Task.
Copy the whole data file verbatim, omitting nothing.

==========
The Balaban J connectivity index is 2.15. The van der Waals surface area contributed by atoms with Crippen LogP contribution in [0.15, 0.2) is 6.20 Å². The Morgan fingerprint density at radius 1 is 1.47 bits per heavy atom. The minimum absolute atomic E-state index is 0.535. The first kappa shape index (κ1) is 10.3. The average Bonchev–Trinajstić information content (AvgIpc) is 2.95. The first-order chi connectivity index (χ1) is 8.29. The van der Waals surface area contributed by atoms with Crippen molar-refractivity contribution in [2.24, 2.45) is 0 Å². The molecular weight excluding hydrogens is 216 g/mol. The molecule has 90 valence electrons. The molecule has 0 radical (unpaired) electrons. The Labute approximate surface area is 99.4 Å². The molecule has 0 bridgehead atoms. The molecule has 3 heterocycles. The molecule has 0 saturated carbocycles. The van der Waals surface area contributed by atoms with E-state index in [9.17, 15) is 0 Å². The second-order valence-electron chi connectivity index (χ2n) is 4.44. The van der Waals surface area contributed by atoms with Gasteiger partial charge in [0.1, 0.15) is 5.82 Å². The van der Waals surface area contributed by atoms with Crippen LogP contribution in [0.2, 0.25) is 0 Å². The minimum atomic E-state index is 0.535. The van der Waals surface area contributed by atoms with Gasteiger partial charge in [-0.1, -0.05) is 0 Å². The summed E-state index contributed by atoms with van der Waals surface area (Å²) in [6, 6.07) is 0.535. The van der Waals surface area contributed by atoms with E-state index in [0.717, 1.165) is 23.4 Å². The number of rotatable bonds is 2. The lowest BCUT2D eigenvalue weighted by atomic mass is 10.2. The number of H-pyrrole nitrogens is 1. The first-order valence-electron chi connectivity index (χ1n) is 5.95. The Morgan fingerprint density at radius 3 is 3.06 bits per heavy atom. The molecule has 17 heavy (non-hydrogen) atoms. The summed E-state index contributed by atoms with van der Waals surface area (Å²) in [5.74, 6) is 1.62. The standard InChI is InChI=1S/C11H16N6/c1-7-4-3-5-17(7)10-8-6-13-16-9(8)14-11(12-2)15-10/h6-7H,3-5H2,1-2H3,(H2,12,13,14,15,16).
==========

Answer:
The Balaban J connectivity index is 2.15. The van der Waals surface area contributed by atoms with Crippen LogP contribution in [0.15, 0.2) is 6.20 Å². The Morgan fingerprint density at radius 1 is 1.47 bits per heavy atom. The minimum absolute atomic E-state index is 0.535. The first kappa shape index (κ1) is 10.3. The average Bonchev–Trinajstić information content (AvgIpc) is 2.95. The first-order chi connectivity index (χ1) is 8.29. The van der Waals surface area contributed by atoms with Crippen molar-refractivity contribution in [2.24, 2.45) is 0 Å². The molecular weight excluding hydrogens is 216 g/mol. The molecule has 90 valence electrons. The molecule has 0 radical (unpaired) electrons. The Labute approximate surface area is 99.4 Å². The molecule has 0 bridgehead atoms. The molecule has 3 heterocycles. The molecule has 0 saturated carbocycles. The van der Waals surface area contributed by atoms with E-state index in [9.17, 15) is 0 Å². The second-order valence-electron chi connectivity index (χ2n) is 4.44. The van der Waals surface area contributed by atoms with Gasteiger partial charge in [0.1, 0.15) is 5.82 Å². The van der Waals surface area contributed by atoms with Crippen LogP contribution in [0.2, 0.25) is 0 Å². The minimum atomic E-state index is 0.535. The van der Waals surface area contributed by atoms with Gasteiger partial charge in [-0.1, -0.05) is 0 Å². The summed E-state index contributed by atoms with van der Waals surface area (Å²) in [6, 6.07) is 0.535. The van der Waals surface area contributed by atoms with E-state index in [0.717, 1.165) is 23.4 Å². The number of rotatable bonds is 2. The lowest BCUT2D eigenvalue weighted by atomic mass is 10.2. The number of H-pyrrole nitrogens is 1. The first-order valence-electron chi connectivity index (χ1n) is 5.95. The Morgan fingerprint density at radius 3 is 3.06 bits per heavy atom. The molecule has 17 heavy (non-hydrogen) atoms. The summed E-state index contributed by atoms with van der Waals surface area (Å²) in [5.74, 6) is 1.62. The standard InChI is InChI=1S/C11H16N6/c1-7-4-3-5-17(7)10-8-6-13-16-9(8)14-11(12-2)15-10/h6-7H,3-5H2,1-2H3,(H2,12,13,14,15,16).